To top off this sprint, I'm going to start building some character profiles. I originally thought about making this automated to maintain, but then realised that was going to be a big waste of time, so I put them together by hand.
Since each "Character" needs to post from a separate github account, I need to register a new github user account for each of them, and make use of GitHub profiles to give them some backstory.
This is where I take off my programmer hat, and put on my game-dev hat to start talking about fiction and lore. I want LGTM to have a rich world because I feel this is how to get players emotionally invested in the game and motivated to figure out how to achieve the tasks that they set out to do. I think existing git learning material can be too dry for some people. Certainly, it did for me - I didn't really know why I was doing the things the a tutorial asked me to do or why it was important, or when I would use them.
Where seasoned programmers know by experience the benefits of using git, and the problems they can avoid by doing it, and therefore need no push to figure out what it's about; I think beginners often don't feel the motivation to learn, because they've not yet experienced the problems that git solves. So I will attempt to get people to learn git through the motivation from wanting to explore this world. We will find out whether this works in practice.
Two of my influences here are Advent Of Code an annual December coding challenge, in which daily coding challenges are presented in the form of a narrative. The narrative has little bearing on the actual coding challenge itself, but the presentation is interesting, and even if the situations are contrived, it adds colour to the event. And Introversion's Uplink, a game that's about hacking, but interwoven through it is a compelling plot told through what might be described as puzzle mechanics; Uplink is interesting in that it starts out like a sandbox game, but the player finds themselves gradually pulled into a much larger plot with big consequences to the (in-game) world. I'd like LGTM to draw from these two influences: players should feel like they want to learn git because that's what it takes to solve these challenges and progress a story, which over time develops into a much larger plot that keeps people engaged. If I can entice even git experts to come and play just to experience what happens in the story, I'll know I've succeeded
Garry is going to be your typical friendly introduction quest-giver. I call him "Garry" because at some point I misspelled "Gary" and decided to leave it, and I've called him "Old Man" because it feels lore-friendly to have an elderly man ask you to do things for him. Garry is a bit of a self-insert. Game-devs like putting a version of themselves into the game, amongst the many reasons for doing it, one of them is it's just easier to write for, since you can give the character an exaggeration of your own personality.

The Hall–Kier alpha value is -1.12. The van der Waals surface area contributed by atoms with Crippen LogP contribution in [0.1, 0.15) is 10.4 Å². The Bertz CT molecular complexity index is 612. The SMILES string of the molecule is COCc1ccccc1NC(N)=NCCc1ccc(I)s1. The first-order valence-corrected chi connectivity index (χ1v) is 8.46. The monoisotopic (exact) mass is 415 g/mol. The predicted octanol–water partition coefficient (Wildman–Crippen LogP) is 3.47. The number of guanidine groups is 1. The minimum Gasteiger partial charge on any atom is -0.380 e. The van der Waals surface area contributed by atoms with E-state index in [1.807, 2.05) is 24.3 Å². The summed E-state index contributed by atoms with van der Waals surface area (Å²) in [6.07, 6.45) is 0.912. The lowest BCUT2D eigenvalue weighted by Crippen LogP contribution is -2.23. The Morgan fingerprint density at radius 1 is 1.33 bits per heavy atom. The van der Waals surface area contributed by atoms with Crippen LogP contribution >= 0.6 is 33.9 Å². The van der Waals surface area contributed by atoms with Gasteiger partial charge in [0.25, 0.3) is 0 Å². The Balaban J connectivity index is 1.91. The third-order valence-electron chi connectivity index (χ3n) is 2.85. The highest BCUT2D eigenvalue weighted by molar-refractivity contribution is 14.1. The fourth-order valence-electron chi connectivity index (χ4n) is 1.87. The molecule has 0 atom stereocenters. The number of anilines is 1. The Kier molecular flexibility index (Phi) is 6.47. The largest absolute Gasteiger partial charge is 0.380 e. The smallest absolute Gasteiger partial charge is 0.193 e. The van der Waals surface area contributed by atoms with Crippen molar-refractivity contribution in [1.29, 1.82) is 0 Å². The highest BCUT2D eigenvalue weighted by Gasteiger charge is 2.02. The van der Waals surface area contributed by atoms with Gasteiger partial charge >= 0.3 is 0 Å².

In the case of Garry, he's a bit of a joker and doesn't really pay attention to what's going on around him, leaving all the serious business to his wife Zelma. Garry makes a lot of self-references to being old, and I may slip in references various tropes from gamer or programmer culture where I can.
I'm currently using Ladadori's AI-generated and touched-up profile pictures, but the only one for an older male is this one who looks way too Geralt of Rivia than jolly old man, so I'll keep looking for an alternative.
Zelma is Garry's long-suffering wife, who is brusque and gets down to business quickly. Yet she's kind hearted and wants to help people. She's obviously had enough of Garry's non-sense, as she's not shy about openly insulting her husband. I'd be lying if I said I wasn't drawing a little bit from the relationship I have with my own wife in this dynamic.
I'd like Zelma to be involved in part of the larger plot later in the game, while Garry remains blissfully oblivious.
Again, I'm using Ladadori's excellent profile pictures. This profile pic looks close to what I imagined a Zelma would look like, she has a look of shrewdness that I think is fitting. The only change I intend to make with this one is to give it a slightly more distinct background colour to increase "glancability".
The name "Norret" isn't from anything, it came out of a random name generator, and then I added an extra "r" to match the extra "r" in Garry's name
With these profile Pictures in place, when they have a conversation, the game feels a lot more "complete"